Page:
Posts Tagged ‘Five Leaves’

I love being ignorant. It means there’s something I don’t know which I can learn.

Five Leaves' new camcorder

Scary? I don’t think so!

This is a surprisingly recent realisation. Someone expressed astonishment that I’m not scared of electronic gadgets (in this case, Five Leaves’ new camcorder) and asked, “Do you actually enjoy working out how to use them?”

There were so many exclamation marks in her voice that the proofreader in me had a red pen out of my rucksack before she’d got to the question mark. My immediate response was, “No, I just get on with it, and I find it relatively easy, so there’s no problem.” Later, on the way home, I thought about it some more.

C++ Pocket Reference

THIS is scary… (all will become clear)

I’d spent a little while playing with the camcorder at home, getting to know its basic controls. I captured this clip of #1 hairy brat… as you can see, he was impressed with my movie-making prowess. (Why isn’t there a way to embed the video into my blog post? Another area of ignorance on my part… excellent!) [edited: see below šŸ™‚]

I thought that was enough to prepare me for recording the speakers at a Five Leaves event. After all, I was just going to put the camcorder on a tripod, point it in the right direction and press ‘record’. Um. No. Not that easy at all. It did lots of automatic adjustment stuff depending on where the speakers were, which resulted in an annoying variation in brightness. I didn’t zoom to the right shot for some of the bits. And, horror of horrors, I couldn’t ask the speakers to start again from the beginning so I could get it right. LOTS to learn. Goody goody…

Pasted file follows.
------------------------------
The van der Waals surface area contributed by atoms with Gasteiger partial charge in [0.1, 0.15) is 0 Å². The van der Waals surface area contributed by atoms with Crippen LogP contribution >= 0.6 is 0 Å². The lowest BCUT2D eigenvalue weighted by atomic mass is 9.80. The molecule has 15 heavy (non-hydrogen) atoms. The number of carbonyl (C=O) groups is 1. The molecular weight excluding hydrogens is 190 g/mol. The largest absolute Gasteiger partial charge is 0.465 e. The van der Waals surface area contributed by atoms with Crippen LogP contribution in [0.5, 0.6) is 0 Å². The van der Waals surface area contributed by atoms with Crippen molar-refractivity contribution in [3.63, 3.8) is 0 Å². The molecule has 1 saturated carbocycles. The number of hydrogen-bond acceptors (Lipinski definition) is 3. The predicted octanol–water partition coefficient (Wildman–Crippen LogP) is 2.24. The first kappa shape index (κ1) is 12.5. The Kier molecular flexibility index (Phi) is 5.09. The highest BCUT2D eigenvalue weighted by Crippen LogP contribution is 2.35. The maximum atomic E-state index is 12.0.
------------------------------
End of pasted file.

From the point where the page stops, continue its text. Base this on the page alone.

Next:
From Revolution To Repression launch event flyerJust in case you’re interested in the event I was filming, this is the flyer (click on the image to see an enlarged version).

You can see two of the videos by following these links:

Gennady Estraikh answering the question ‘Why did Stalin murder Yiddish writers?’

Ross the Boss reading part of a story by Peretz Markish

[edited: Or you could scroll down to the bottom of this post where you’ll find all three videos embedded! I found out how to do it and am happy! It’s actually quite easy – you don’t use the embedding HTML generated by youtube, you just paste the URL into the post as plain text, and WordPress magic does the rest.]

The book, From Revolution to Repression: Soviet Yiddish Writing 1917-1952, edited by Joseph Sherman, is full of fascinating fiction and poetry, and has a couple of essays about the history of the Jewish Anti-Fascist Committee in the decades after the Russian Revolution.

Ignorance = happiness

“So, Pip,” I hear you ask… “why is your life so much better now than it was when you were earning a fortune working in the computing industry?”*

My answer is: because I’m almost always working on something I don’t know very much about. And I love it. I’m always being challenged, but in a good way. I’m not expected to do everything brilliantly (even by myself these days, thanks to 12 months of CBT and a repeat prescription for antidepressants!), which removes a lot of the pressure, and means when I succeed it feels like a real triumph.